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Cascading Style Sheets—or CSS for short—is a stylesheet language that tells a webpage how it should  look. It’s used to describe the presentation of a document written in a mark-up language like HTML or XHTML, and it sets out things like colors, fonts and layout. As such, it’s a cornerstone technology of the World Wide Web.

It’s so powerful because it formats content without being a part of it. It effectively modifies the look of content and cascades it across multiple pages of a website, quickly and easily. This is important because it means that the look of hundreds of pages can be altered centrally, in the CSS file, without the need to edit each of those pages manually. It also means that different CSS rules can be applied to fit the size of the device being used to access the page, so with phones and tablets pages can adjust on the fly. This makes any site extremely responsive and makes content more accessible and easier to update. One single HTML page can be offered in a number of different forms to suit different purposes, so the same content can be adapted easily for on-screen reading, print or voice/touch recognition software.

CSS has a simple syntax and every style sheet has a set of rules. They all have a number of selectors and a declaration block. Declaration blocks are comprised of a list of declarations that are book-ended by braces. They have a property, a colon (:), and a value. If there are multiple declarations in a block of CSS code, then a semi-colon (;) needs to be used to separate them.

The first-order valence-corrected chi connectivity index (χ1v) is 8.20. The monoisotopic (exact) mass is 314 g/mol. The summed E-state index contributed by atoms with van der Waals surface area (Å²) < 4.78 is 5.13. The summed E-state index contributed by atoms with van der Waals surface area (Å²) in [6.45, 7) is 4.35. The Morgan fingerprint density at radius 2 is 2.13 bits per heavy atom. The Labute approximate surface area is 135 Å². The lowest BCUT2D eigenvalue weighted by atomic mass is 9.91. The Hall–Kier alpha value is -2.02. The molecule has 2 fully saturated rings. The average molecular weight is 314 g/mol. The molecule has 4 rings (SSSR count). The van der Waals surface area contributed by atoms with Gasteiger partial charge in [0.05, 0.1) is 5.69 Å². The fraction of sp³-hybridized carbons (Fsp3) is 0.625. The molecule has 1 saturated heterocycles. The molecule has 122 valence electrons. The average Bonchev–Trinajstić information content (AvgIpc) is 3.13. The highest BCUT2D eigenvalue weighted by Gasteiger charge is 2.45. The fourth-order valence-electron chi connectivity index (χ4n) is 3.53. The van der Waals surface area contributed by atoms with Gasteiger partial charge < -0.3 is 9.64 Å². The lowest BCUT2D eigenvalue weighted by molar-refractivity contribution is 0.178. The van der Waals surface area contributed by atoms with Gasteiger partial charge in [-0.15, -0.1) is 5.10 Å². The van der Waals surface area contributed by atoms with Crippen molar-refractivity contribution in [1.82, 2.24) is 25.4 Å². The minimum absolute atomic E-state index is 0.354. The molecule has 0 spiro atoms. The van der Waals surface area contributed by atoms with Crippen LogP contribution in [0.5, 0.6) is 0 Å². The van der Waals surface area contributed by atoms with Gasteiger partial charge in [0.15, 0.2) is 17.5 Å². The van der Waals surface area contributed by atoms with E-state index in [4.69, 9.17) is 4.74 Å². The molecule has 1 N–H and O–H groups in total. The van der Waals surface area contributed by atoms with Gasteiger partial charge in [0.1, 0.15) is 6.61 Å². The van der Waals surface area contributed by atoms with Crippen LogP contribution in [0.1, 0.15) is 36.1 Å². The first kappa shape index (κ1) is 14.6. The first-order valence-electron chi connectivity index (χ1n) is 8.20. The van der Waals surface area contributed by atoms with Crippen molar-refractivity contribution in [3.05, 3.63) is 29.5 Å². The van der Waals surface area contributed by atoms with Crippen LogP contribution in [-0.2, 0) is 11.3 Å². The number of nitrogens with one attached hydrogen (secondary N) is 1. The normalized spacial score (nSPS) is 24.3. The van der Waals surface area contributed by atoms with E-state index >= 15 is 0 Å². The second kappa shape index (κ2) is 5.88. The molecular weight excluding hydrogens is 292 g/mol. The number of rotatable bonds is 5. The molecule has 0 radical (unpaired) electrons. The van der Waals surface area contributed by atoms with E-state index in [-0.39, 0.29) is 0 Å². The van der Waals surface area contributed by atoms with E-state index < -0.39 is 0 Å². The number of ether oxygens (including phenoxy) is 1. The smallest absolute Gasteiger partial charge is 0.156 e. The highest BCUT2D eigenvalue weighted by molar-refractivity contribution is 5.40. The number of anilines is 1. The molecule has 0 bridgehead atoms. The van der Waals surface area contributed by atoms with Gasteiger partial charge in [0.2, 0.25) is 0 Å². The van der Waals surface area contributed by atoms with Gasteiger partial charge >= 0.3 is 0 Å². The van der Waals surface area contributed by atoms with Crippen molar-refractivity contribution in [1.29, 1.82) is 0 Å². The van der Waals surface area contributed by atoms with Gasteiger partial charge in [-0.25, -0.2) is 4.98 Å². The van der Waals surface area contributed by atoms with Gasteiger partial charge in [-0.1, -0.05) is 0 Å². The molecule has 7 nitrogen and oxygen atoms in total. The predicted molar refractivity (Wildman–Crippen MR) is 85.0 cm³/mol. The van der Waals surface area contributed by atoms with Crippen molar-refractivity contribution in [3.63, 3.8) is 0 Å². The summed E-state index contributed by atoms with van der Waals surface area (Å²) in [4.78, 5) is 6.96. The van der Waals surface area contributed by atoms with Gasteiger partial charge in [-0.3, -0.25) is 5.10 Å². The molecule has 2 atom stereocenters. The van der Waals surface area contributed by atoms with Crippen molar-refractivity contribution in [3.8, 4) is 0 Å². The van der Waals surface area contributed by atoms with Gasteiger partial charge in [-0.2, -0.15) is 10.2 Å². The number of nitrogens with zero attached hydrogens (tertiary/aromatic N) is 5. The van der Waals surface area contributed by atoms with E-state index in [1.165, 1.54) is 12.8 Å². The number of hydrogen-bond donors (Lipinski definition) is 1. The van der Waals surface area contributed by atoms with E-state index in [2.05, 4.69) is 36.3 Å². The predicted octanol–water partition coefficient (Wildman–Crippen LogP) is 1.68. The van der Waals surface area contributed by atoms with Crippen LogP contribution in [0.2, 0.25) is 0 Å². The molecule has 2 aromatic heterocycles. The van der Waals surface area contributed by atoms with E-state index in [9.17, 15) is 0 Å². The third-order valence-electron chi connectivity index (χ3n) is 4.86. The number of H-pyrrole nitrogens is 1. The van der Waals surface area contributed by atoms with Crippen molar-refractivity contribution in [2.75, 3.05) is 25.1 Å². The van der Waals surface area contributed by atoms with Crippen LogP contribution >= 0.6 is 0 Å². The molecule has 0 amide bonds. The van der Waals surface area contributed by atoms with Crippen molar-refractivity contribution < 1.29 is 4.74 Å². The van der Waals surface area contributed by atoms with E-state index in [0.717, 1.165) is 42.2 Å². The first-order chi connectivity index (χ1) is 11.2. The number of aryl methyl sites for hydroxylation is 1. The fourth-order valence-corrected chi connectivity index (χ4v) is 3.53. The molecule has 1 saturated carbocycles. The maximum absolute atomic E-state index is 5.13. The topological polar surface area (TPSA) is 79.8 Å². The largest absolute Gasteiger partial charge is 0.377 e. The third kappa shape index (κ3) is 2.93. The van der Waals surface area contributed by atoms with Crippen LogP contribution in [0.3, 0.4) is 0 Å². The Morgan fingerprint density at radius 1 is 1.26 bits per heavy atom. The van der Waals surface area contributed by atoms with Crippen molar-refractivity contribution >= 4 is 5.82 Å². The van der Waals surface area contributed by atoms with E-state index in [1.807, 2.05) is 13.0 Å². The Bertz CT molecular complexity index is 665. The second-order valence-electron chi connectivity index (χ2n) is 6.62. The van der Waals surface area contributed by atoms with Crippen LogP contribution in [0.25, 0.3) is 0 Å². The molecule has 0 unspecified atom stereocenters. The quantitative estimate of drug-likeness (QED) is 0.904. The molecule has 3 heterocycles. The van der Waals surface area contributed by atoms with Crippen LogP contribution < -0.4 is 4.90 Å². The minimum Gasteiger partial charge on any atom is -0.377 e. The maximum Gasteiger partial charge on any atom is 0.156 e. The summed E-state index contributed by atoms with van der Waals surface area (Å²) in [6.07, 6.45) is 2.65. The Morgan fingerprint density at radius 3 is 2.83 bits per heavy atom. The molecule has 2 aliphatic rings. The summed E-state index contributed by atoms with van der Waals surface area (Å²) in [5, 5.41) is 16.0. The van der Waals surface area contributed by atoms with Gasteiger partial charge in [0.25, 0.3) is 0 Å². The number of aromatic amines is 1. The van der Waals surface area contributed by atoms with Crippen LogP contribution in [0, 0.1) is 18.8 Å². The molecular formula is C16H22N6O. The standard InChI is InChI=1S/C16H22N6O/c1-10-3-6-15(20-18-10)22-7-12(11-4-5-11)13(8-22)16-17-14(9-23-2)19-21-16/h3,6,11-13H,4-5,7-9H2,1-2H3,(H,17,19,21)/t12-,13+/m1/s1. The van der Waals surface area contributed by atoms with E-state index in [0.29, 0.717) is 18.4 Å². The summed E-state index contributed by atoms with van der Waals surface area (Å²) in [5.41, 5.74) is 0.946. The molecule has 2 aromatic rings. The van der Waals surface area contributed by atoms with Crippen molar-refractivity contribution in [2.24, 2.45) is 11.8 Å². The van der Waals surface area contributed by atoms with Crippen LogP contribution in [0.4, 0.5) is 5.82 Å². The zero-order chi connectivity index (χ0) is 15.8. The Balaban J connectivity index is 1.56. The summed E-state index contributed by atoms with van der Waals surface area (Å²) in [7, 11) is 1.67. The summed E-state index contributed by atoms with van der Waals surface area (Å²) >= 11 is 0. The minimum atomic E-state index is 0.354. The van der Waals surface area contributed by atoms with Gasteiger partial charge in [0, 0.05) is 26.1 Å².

The selectors in CSS script are used to specify which particular style applies to what portion of the content. Selectors can apply to all elements of a certain type, or to separate groups. CSS supports pseudo-classes in selectors which permits formatting built on data that is external to the page structure.

“Hover” is an example of a pseudo-class. It only identifies content when the on-screen pointer is placed over it. A pseudo-class categorizes page elements using style sheets, such as :link or :visited. A pseudo-element also creates a selection that may be made of partial elements like :first-line or :first-letter. Selectors can be combined in many ways with a CSS program, especially in CSS 2.1, to attain high levels of accuracy and mobility.